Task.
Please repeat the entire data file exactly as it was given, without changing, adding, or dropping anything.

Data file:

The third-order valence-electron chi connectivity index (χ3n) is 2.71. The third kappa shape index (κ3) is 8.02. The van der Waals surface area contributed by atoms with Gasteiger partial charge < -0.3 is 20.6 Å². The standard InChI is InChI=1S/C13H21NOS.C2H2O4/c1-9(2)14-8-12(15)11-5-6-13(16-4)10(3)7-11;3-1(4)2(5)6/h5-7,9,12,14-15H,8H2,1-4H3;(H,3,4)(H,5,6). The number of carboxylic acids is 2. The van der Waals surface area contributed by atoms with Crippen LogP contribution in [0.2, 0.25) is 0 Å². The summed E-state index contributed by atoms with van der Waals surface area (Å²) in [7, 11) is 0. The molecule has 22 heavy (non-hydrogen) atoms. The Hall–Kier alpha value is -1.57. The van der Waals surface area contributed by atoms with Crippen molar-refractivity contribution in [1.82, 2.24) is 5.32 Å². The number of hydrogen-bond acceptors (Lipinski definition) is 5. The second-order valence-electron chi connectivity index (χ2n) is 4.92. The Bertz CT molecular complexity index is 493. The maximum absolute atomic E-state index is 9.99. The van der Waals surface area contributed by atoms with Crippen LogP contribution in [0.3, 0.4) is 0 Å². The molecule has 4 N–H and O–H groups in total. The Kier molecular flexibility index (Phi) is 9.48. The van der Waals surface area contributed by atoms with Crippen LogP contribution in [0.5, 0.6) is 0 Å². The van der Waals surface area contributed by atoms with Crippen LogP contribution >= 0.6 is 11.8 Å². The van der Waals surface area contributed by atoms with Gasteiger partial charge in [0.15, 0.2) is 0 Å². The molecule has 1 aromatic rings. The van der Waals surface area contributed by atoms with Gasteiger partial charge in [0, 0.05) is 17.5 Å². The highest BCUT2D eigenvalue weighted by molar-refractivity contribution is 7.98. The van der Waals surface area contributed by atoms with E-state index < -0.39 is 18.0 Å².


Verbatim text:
The third-order valence-electron chi connectivity index (χ3n) is 2.71. The third kappa shape index (κ3) is 8.02. The van der Waals surface area contributed by atoms with Gasteiger partial charge < -0.3 is 20.6 Å². The standard InChI is InChI=1S/C13H21NOS.C2H2O4/c1-9(2)14-8-12(15)11-5-6-13(16-4)10(3)7-11;3-1(4)2(5)6/h5-7,9,12,14-15H,8H2,1-4H3;(H,3,4)(H,5,6). The number of carboxylic acids is 2. The van der Waals surface area contributed by atoms with Crippen LogP contribution in [0.2, 0.25) is 0 Å². The summed E-state index contributed by atoms with van der Waals surface area (Å²) in [7, 11) is 0. The molecule has 22 heavy (non-hydrogen) atoms. The Hall–Kier alpha value is -1.57. The van der Waals surface area contributed by atoms with Crippen molar-refractivity contribution in [1.82, 2.24) is 5.32 Å². The number of hydrogen-bond acceptors (Lipinski definition) is 5. The second-order valence-electron chi connectivity index (χ2n) is 4.92. The Bertz CT molecular complexity index is 493. The maximum absolute atomic E-state index is 9.99. The van der Waals surface area contributed by atoms with Crippen LogP contribution in [0.3, 0.4) is 0 Å². The molecule has 4 N–H and O–H groups in total. The Kier molecular flexibility index (Phi) is 9.48. The van der Waals surface area contributed by atoms with Crippen LogP contribution in [0.5, 0.6) is 0 Å². The van der Waals surface area contributed by atoms with Crippen LogP contribution >= 0.6 is 11.8 Å². The van der Waals surface area contributed by atoms with Gasteiger partial charge in [0.15, 0.2) is 0 Å². The molecule has 1 aromatic rings. The van der Waals surface area contributed by atoms with Gasteiger partial charge in [0, 0.05) is 17.5 Å². The highest BCUT2D eigenvalue weighted by molar-refractivity contribution is 7.98. The van der Waals surface area contributed by atoms with E-state index < -0.39 is 18.0 Å².